The Covid Vaccine Mandate Gave Me an Anxiety Attack

5 minute read

At first, I just wanted to wait to see how things go with the Covid vaccinations, to see if there were bad side effects. I anticipated watching over the course of a year or so to gain trust in the vaccine. With the flu vaccinations taking about 20 years to mandate in healthcare workers, I figured I had time. When a nearby hospital in town announced that they were mandating the vaccine, I saw my time was short. However, the hospital that I work at has a nurses union. So, I thought we still had some time. I thought we might have six months to a year for the union and the hospital to bargain. I expressed my anxiety about the mandate to my boss. She told me not to worry about it, she said “try to just take it one day at a time”. The very next day, the mandate was announced.

I felt my insides shake and feel paralyzed at the same time.

On August 12th, right before lunch, the announcement was made at our weekly meeting. I walked in just a couple of minutes late because I had been with a patient. My director said that I had missed the big announcement, “the hospital is mandating the vaccine as a condition of employment”. I clenched my teeth and sat down. My director said that it surprised her to happen so quickly, but this is what is happening. Both shots must be received by November 3rd, 2021. We were being given less notice than the other hospital had given to their employees. I felt my insides shake and feel paralyzed at the same time. I couldn’t speak. I couldn’t defend or express my thoughts. I felt my face go red. My frown was not hidable. Religious and medical exemptions were discussed in a way that made me feel hopeless. It was everything I could do to not walk out. I didn’t want to make a scene, but I didn’t want to stay. Also, I needed to hear this.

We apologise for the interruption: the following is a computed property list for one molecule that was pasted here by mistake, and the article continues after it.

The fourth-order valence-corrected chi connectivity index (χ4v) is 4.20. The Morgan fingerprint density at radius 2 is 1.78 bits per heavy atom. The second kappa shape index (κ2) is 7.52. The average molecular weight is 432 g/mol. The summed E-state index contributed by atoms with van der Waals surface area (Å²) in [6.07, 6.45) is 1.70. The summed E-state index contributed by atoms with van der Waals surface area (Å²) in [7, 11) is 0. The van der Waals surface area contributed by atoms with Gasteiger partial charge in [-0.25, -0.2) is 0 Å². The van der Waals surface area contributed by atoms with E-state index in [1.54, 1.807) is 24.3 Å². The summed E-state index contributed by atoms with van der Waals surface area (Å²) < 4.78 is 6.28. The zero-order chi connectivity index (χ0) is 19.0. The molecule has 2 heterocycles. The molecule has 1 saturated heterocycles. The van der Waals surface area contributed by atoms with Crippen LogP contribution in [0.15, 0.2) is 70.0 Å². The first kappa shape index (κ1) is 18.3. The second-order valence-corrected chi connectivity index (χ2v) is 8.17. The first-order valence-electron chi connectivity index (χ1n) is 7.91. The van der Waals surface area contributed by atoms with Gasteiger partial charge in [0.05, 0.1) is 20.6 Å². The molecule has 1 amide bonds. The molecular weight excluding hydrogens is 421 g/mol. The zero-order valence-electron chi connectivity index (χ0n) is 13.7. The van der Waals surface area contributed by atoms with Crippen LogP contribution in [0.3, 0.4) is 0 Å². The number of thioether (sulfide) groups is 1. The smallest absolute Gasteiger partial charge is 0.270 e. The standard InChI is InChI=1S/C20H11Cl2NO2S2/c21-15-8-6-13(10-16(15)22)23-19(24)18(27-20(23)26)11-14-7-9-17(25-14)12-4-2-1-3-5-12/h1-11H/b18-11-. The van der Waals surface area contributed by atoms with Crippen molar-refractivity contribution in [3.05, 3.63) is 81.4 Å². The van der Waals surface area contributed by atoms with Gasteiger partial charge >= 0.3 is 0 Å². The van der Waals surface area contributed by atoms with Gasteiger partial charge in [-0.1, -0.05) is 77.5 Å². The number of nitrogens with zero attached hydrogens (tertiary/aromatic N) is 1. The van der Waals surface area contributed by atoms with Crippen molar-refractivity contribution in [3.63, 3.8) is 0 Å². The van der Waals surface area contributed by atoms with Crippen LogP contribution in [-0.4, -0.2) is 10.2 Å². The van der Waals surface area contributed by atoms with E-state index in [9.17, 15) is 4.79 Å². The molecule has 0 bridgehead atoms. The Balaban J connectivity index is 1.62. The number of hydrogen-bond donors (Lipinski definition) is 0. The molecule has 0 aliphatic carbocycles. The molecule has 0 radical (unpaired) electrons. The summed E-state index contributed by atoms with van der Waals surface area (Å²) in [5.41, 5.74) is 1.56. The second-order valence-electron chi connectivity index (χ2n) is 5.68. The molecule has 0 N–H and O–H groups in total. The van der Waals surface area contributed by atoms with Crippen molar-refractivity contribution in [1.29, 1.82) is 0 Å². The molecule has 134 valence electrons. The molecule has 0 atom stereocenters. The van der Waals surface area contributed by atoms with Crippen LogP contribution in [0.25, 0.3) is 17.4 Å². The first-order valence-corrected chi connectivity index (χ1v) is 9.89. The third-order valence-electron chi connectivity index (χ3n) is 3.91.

At the end of the meeting, someone asked if I was ok. I said, “no” as I headed for the bathroom to fall apart where no one could see. It didn’t take me long to realize, this falling apart was going to last all afternoon. I told my boss I had to leave. I couldn’t keep going. The anxiety was too much.

These thoughts were spiraling out of control.

Is my career over? Where will I work? Do I just get the vaccine? But, I’m not ready. I know my head enough to know that my lack of readiness will lead to different anxiety-inducing questions. I may become a hypochondriac with every real and imagined symptom “being caused” by the vaccine. I’m going to be fired. How will I pay my bills, my student loans, my rent, my daughter’s needs? Will I be able to afford anything? Will I be able to get another job?

My job was great just a few days before. I got a near-perfect work evaluation that would entitle me to a raise. I got a big award earlier in the year. I have never felt like I belong in a job so much before. I just started leading monthly socials together with coworkers. We had three so far and they were nice. I can’t work the floor because of my physical limitations, so even if another hospital somewhere would take me unvaccinated, I am not physically capable of most nursing positions. These thoughts were spiraling out of control.